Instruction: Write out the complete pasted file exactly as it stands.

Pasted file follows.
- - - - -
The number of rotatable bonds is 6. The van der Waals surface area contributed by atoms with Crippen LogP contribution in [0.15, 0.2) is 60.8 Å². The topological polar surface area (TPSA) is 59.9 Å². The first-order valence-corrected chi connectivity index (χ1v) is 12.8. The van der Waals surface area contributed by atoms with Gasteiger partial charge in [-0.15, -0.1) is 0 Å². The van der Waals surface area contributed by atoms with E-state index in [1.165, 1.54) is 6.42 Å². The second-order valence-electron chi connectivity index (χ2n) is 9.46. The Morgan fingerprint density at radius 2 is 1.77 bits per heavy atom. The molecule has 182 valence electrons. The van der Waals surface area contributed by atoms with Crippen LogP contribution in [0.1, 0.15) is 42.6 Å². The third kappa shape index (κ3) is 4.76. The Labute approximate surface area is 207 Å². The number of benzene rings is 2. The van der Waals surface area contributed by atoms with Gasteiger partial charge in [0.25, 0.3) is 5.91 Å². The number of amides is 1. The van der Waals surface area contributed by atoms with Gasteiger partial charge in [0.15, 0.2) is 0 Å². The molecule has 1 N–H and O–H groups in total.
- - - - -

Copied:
The number of rotatable bonds is 6. The van der Waals surface area contributed by atoms with Crippen LogP contribution in [0.15, 0.2) is 60.8 Å². The topological polar surface area (TPSA) is 59.9 Å². The first-order valence-corrected chi connectivity index (χ1v) is 12.8. The van der Waals surface area contributed by atoms with Gasteiger partial charge in [-0.15, -0.1) is 0 Å². The van der Waals surface area contributed by atoms with E-state index in [1.165, 1.54) is 6.42 Å². The second-order valence-electron chi connectivity index (χ2n) is 9.46. The Morgan fingerprint density at radius 2 is 1.77 bits per heavy atom. The molecule has 182 valence electrons. The van der Waals surface area contributed by atoms with Crippen LogP contribution in [0.1, 0.15) is 42.6 Å². The third kappa shape index (κ3) is 4.76. The Labute approximate surface area is 207 Å². The number of benzene rings is 2. The van der Waals surface area contributed by atoms with Gasteiger partial charge in [0.25, 0.3) is 5.91 Å². The number of amides is 1. The van der Waals surface area contributed by atoms with Gasteiger partial charge in [0.15, 0.2) is 0 Å². The molecule has 1 N–H and O–H groups in total.